R&D Partition Play

Ajj Aakhan Waris Shah Nuu,

Kiton Qabraan Wichon Bol,

Tey Ajj Kitaab-e-Ishq Daa,

Koi Agla Warka Phol

Today, I call Waris Shah,

Speak from inside your grave

and turn, today,

the book of love’s next affectionate page

Ikk Royi Sii Dhi Punjab Di,

Tu Likh Likh Maarey Wain,

Ajj Lakhaan Dhiyan Rondiyan,

Tenu Waris Shah Nuu Kain

Once, one daughter of Panjab cried

you wrote a wailing saga

today, a million daughters,

cry to you, Waris Shah

-Amrita Pritam

Amrita Pritam pens down the feeling of Partition in Aaj Akhan Waris Shah Nu and how it made thousands feel. Whenever I think of partition my mind wanders off on a journey with Aaaj Akhan Waris Shah Nu in the background. I think of the countless journeys that were taken and those travellers that never made it to their destination. 

In February I spoke with my colleague Raveeta Banger whom I previously worked with on Jugni, the female firefly, a play commissioned by Slanguages. We had conversations about how this year (2022) is marking 75 years of the partition of India and we thought about how it would be interesting to explore the partition of India through the lens of British Indians and how Partition still impacts us years later. We came to the idea of collaboratively writing a one-woman play exploring the journey of partition, looking at its intergenerational understanding and trauma. 

For me, 15th August always leaves me with mixed feelings. After years of colonisation India became independent but with the cost of Partition, human lives, and innocent lives. Thousands and thousands of people overnight had a new identity and many were stuck on the wrong side of the border and had to make the horrific journey of passing a new border into a new nation so many did not make it alive. 

Moving forward, what can we do?- look at the past as a reminder for it never to happen again. But remember our shared identity that will always be present through our culture, food, clothes, poetry, and music – which transcends man-made borders as once the two countries were one – including Bangladesh which was part of Pakistan till 1971.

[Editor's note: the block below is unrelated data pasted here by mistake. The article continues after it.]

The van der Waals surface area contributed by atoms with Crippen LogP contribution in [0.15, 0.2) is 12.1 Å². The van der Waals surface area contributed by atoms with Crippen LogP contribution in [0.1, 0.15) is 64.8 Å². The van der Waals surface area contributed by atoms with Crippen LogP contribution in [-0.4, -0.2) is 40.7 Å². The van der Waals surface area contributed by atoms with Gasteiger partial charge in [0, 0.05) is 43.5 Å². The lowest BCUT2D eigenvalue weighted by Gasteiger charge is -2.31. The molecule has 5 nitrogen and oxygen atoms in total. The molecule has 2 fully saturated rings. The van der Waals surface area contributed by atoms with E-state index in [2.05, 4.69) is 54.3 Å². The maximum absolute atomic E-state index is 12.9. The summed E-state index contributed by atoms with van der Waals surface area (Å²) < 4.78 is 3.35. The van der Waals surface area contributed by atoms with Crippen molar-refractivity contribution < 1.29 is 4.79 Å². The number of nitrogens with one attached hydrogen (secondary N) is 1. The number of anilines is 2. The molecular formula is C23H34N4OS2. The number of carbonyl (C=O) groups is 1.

Throughout our research, in April and May, we read various books, watched various films, and most importantly had conversations with those in our family who are survivors of the partition. Oral histories shifted the experiences of partition to women and one of the first writers to do so was Urvashi Butalia. Throughout our research what was lacking thoroughly was how caste affected migration and gendered violence. We also found a focus on middle-class Panjabi partition stories. 

The themes in my writing and performance work explore language and history. With this play, I wanted to co-write a new piece with a fresh perspective and outlook. Reflecting on one of the first novels on partition written by Amrita Pritam. Pinjar narrates the gendered experience of the trauma and sufferings of partition. It focuses on violence against women during and after the partition of India in 1947. It portrays the plight of women, their struggle and sufferings due to the perpetrators of violence either, in the name of culture, religion, or societal norm. 

Through our writing, we wanted to question what freedom meant, what freedom meant to our grandparent’s generation with a focus on women. Then look at what freedom means to us living in the diaspora and how these worlds are connected. We realised that there is something we will always hold onto from our ancestors. The poem below was written in response to our research and my thoughts around the Partition of India.

With our collated research I hope to continue to work on the partition in the near future whether that is in the form of a play, performance, or film. This research and development stage has laid the seeds for ideas and thoughts. While our collaborative project did not fulfil the way we both intended, we both learned a lot on the way. I would like to convey my gratitude and thanks to Professor Rajinder Durah, Birmingham City University (BCU) and the Faculty of Arts, Design and Media, BCU for their very kind support in commissioning us in this phase of the research and development. 

bhave koi Hindu kudi hove, bhave muslman, jihri vi kudi vapas apne tikane puchdi pai ae, samjho ohde vich Puro di rooh tikane puchdi pai ae – 

whether one is a Hindu girl or a Muslim one, whoever reaches her destination, she carries along my soul.

-Pinjar, Amrita Pritam.